Republic facing its fourth crisis: Ramachandra Guha

The Indian Republic, as it completes seven decades, is living through its fourth big crisis, historian Ramachandra Guha said while delivering a lecture, ‘The Republic at 70’, at Bengaluru International Centre on Sunday.

He said the earlier three crises were in the 1960s, which saw the death of two Prime Ministers, India being defeated by China and food shortage; the Emergency of the 1970s; and the rise of communalism in the early 1990s.

Exploring the contours of this crisis, Mr. Guha listed four aspects: deepening religious divisions, persistence of social inequality, growing environmental degradation and decline in autonomy of democratic public institutions.

He termed the deepening religious divisions the most grave threat. “We have a majority of people today who think we should be a Hindu country, and Hindus have really become a majority with a minority complex. This is manifested in the most blatantly discriminatory Citizenship (Amendment) Act. The CAA will change the very character of India.”

Uniform civil code

He was also critical of the Congress, especially Rajiv Gandhi, who, in the 1980s, ‘lost an opportunity’ to usher in uniform civil code, but instead wilted and ceded ground to Hindutva. He termed the period from 1989-1993, which saw the rise of communalism, riots, destruction of Babri Masjid and economic crisis, as one of the earlier crisis the republic had been through.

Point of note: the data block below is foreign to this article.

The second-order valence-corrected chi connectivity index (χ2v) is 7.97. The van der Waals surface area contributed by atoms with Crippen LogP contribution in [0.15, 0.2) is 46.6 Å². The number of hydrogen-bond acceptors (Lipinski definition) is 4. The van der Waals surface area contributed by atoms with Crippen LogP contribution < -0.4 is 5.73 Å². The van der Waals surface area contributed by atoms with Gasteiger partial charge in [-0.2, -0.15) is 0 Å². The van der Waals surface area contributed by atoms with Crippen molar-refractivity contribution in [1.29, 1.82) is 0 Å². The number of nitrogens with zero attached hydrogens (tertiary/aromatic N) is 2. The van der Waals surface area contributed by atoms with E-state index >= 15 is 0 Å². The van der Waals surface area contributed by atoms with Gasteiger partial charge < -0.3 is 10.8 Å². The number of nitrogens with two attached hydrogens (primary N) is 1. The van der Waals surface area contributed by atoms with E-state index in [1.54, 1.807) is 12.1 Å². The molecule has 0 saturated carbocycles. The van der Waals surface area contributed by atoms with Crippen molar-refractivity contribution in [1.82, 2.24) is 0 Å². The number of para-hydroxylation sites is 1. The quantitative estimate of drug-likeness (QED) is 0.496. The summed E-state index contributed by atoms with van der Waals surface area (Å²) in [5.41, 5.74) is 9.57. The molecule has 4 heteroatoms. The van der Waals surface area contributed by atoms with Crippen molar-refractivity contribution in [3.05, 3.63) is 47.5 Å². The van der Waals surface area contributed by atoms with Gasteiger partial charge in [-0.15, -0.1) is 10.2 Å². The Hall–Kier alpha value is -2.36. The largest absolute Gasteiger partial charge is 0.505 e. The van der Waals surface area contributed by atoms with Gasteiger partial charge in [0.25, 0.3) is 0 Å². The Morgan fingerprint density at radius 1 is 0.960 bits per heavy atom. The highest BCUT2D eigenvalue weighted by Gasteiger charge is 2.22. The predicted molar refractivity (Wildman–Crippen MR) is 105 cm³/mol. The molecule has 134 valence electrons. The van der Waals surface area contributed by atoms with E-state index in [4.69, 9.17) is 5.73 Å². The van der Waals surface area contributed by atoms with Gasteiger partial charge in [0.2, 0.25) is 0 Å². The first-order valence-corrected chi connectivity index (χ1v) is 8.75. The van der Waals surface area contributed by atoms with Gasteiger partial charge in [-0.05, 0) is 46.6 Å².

The undermining of public institutions, including the RBI, the Army and the Election Commission of India in recent times, he said, was another fault line of the crisis that the republic faces today. He drew comparison to the Emergency in the 1970s, which he termed the second crisis the republic faced. But he said he was sceptical of the ‘hyperbole’ comparing the situation today to Nazi Germany. He said the present crisis was not apocalyptic yet, and said the republic had been through such crises before and had come out of it.

He said federalism, with many States outside the Bharatiya Janata Party’s grip today, unlike during the Emergency when most States were ruled by the Congress, was a bulwark against creeping authoritarianism.


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